5. Now load up an instrument in the first slot of ARIA and set it to receive over channel 1. Make sure your ARIA player is set to get input from the MPK MIDI in interface (see the tools menu of the ARIA player...you'll see more than one MPK input, the first for port A, next for Port B, and possibly more show up as well (these can be used to talk to devices plugged into the MPK DIN MIDI ports). If in doubt about which MPK inputs to check, just check them all for now.

6. Click the controls tab in ARIA player.

7. Move your F1 fader. You should see the CC20 pot for Portamento time changing in ARIA as you move the slider.

To understand better about how to use portamento please check the manual of your sample library. It can be linked with the legato switch (CC 64 in normal patches, or CC 68 in notation patches), or toggled into an 'auto legato' mode using CC 102)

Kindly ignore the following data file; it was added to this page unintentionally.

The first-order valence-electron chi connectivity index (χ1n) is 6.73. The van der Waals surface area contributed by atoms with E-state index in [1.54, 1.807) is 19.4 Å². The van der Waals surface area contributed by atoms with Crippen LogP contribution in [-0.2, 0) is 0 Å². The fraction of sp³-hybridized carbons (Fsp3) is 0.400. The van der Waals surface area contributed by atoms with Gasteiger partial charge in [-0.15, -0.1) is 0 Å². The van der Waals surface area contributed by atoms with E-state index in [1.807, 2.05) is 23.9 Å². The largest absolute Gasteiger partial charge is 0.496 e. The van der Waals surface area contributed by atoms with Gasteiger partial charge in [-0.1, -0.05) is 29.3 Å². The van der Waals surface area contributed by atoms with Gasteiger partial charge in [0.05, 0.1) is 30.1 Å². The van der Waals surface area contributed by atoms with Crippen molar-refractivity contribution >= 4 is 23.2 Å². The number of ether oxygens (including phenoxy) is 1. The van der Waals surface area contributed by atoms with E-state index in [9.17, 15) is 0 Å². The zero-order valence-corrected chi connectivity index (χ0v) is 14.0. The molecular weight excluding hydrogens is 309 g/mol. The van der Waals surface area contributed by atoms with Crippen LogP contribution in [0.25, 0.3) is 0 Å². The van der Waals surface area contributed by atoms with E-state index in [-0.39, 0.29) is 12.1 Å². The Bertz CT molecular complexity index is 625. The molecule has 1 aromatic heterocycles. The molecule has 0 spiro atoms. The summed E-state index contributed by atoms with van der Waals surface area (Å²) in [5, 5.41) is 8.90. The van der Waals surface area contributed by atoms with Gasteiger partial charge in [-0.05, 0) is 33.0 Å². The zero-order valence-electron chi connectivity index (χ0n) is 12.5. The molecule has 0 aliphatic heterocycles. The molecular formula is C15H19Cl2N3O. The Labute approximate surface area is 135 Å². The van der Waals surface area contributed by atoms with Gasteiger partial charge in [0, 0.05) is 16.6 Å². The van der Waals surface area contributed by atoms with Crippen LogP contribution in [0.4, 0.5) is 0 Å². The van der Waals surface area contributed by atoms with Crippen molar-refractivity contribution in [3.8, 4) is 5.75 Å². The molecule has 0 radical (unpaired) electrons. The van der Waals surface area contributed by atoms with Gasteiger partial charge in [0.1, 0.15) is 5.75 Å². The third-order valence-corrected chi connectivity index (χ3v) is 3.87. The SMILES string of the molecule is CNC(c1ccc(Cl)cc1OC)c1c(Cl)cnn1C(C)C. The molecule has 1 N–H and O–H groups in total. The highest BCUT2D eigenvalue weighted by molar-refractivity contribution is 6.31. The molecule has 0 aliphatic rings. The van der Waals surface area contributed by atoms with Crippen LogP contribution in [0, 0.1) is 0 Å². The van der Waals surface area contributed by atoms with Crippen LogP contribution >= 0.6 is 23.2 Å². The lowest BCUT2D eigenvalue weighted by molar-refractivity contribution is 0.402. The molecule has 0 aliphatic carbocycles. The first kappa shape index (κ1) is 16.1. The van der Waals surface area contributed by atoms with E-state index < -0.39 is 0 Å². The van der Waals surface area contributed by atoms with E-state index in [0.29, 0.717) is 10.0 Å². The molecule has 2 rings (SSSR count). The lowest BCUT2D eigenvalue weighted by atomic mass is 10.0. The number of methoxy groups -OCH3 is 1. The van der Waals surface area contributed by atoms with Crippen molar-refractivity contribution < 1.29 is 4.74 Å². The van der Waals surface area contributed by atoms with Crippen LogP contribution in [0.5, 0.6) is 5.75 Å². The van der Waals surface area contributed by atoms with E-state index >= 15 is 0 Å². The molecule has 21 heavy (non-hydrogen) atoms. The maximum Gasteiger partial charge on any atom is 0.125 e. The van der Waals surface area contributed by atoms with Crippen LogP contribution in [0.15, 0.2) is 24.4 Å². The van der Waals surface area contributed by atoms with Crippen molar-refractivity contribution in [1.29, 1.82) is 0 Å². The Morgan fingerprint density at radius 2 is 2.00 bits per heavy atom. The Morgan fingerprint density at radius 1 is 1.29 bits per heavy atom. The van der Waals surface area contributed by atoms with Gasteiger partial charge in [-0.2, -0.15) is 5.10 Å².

Once you've got the fader working you can tap the preset button on the MPK again to leave edit mode.

Now just repeat the process as needed to assign more stuff to more buttons, faders, knobs on the MPK. Once you've got a working setup that you like...be sure to save the preset, otherwise you'll lose all this upon changing presets or turning off the MPK!

To save a preset just tap the preset button once, tap the right cursor key, pick a memory slot and name the preset, then push the data wheel in till it clicks.